Prep writer Robert Przybylo talks Sterling Shepard
Oklahoman prep writer Robert Przybylo, who covers private school football as a part of his beat, answers questions about OU commitment and HH star Sterling Shepard:
Q: What kind of player do you believe Sterling will be at the next level? Is there a comparison out there?
Robert Przybylo: People might think it’s a little crazy, but I see a lot of former Heisman Trophy winner Desmond Howard of Michigan in Shepard. Howard was listed at 5-10 and 180 pounds, while right now Shepard is 5-10 and 175 (though he has been in the weight room all winter). I feel Shepard is a little bit stronger, while Howard might have the slight edge in speed and elusiveness. Both just had that special ability to make plays happen when you didn’t think it was possible. Way too early to be giving Shepard a Heisman Trophy, obviously, but he can/should make an impact at OU.
Q: What are Sterling’s strengths and weaknesses?
Przybylo: His strength and weakness is the same thing, I believe. He only knows one way to play – hard. He never takes a play off but that’s led to some problems. Shepard had two concussions as a sophomore. He said he learned some tips from teammate Barry J. Sanders going into his junior year on making cuts and avoiding big hits, and Shepard did stay relatively healthy last year. You talk about Shepard, and you have to mention his vertical leap of 38 inches. If it’s anywhere near the vicinity of Shepard making a play, he’s going to. He’s a lot more of a physical player than one might expect from his size, but he’s also great in the open field. I’ve said it before, and I’ll say it again. When Sanders went down with his foot injury, Heritage Hall coach Andy Bogert put Shepard in the same kind of role he put former Charger great and New England Patriots wide receiver Wes Welker. That’s about the highest compliment you can give someone, right?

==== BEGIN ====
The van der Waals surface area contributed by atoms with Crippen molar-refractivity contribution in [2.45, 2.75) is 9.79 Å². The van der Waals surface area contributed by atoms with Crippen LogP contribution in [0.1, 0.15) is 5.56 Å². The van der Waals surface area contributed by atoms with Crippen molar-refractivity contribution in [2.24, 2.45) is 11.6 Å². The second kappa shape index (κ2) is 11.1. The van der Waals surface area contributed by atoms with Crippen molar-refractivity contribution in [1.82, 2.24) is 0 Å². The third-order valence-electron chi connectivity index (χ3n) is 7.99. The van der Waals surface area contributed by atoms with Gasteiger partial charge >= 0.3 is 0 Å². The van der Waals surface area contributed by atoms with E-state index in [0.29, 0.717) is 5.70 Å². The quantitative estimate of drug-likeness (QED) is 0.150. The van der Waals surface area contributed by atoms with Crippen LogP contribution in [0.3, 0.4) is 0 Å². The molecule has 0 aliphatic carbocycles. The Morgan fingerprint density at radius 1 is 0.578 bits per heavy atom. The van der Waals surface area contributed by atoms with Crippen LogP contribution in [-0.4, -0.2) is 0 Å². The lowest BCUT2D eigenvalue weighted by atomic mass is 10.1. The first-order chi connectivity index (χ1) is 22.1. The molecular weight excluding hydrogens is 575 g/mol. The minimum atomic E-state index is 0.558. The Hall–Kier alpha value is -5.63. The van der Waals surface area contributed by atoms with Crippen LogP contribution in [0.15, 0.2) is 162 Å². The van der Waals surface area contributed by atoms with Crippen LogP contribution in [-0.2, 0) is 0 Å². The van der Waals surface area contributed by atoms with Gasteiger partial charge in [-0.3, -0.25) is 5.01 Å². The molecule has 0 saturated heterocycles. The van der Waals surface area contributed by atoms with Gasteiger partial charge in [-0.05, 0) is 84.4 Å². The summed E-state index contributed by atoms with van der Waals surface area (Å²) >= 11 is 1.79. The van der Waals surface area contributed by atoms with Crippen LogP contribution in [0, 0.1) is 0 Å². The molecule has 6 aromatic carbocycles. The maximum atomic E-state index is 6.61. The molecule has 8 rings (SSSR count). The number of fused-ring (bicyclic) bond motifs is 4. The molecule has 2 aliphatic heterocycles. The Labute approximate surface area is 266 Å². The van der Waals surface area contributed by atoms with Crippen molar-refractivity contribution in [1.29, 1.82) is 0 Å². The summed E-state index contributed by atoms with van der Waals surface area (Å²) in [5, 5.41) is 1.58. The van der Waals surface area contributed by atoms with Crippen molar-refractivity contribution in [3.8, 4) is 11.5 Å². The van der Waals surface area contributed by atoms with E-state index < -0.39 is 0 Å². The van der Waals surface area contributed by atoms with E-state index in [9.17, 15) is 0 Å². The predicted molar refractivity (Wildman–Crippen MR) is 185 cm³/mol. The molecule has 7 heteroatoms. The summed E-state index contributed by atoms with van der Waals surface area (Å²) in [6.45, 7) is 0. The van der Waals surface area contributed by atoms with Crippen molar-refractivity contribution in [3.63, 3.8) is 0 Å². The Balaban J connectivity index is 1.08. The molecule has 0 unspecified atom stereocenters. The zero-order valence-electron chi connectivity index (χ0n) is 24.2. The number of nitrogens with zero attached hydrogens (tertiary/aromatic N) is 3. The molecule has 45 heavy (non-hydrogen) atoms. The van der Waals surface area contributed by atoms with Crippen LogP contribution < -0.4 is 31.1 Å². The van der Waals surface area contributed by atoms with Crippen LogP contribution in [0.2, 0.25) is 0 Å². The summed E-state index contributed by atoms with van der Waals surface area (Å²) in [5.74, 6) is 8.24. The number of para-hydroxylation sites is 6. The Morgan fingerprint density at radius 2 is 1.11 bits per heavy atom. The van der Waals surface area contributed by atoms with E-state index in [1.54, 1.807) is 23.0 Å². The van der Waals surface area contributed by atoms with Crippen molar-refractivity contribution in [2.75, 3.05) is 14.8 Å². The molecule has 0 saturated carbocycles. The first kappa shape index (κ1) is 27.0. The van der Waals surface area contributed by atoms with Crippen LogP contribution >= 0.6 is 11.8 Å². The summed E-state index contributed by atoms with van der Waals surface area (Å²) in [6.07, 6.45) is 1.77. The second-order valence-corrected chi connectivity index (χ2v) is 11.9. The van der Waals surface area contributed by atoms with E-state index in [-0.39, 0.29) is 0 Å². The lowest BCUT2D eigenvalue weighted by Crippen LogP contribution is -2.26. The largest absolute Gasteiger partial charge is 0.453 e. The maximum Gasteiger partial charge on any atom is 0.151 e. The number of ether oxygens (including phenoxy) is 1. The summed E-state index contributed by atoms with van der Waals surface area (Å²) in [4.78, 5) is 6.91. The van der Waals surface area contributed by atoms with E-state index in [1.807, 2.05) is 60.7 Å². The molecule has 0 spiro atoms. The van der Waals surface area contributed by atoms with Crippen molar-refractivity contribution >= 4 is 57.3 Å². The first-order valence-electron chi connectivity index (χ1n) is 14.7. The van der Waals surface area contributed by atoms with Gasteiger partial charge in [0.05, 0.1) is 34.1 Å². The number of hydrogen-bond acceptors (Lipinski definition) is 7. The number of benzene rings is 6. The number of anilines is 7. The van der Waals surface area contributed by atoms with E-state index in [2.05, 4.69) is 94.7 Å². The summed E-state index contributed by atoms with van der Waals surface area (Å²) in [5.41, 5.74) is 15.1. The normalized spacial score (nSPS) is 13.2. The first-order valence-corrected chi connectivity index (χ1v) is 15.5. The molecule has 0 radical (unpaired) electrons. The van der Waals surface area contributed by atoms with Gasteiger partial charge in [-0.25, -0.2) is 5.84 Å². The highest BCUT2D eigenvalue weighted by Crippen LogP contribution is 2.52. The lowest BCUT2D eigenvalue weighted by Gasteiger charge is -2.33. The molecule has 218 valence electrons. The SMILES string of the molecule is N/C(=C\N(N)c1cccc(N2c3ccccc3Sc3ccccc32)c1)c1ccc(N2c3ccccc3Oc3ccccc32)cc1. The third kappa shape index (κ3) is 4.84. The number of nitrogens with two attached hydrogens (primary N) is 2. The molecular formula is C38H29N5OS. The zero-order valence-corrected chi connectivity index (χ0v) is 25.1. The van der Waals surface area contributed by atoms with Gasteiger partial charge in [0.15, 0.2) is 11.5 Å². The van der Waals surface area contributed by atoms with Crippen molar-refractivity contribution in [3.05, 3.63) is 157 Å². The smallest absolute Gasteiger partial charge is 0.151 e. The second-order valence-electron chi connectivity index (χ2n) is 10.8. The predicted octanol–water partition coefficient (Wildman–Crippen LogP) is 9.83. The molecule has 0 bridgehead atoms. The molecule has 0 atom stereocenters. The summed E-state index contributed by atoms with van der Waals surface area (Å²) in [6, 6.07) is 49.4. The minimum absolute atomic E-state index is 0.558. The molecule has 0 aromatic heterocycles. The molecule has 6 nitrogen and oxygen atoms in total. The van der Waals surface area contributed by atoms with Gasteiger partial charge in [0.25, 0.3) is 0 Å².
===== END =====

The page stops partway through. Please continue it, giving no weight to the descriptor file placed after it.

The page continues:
Q: How do you compare the collegiate potential between Sterling and Sanders?
Przybylo: First off, you can’t go wrong with either kid. Shepard is the most humble high school player I’ve ever encountered. He really believed that nobody was going to offer him. Like I said before, I see Shepard a lot as a Howard/Rocket Ismail type of explosive player. Someone you have to watch every time he touches the ball. Sanders’ willingness to keep working has made me a big believer. He doesn’t just rest on his laurels or family name. Everybody knows how well he is able to run, but he has put the time in to become a better receiver. And if you ask Bogert, Sanders’ blocking ability has been the biggest thing he has improved on in his time at Heritage Hall.
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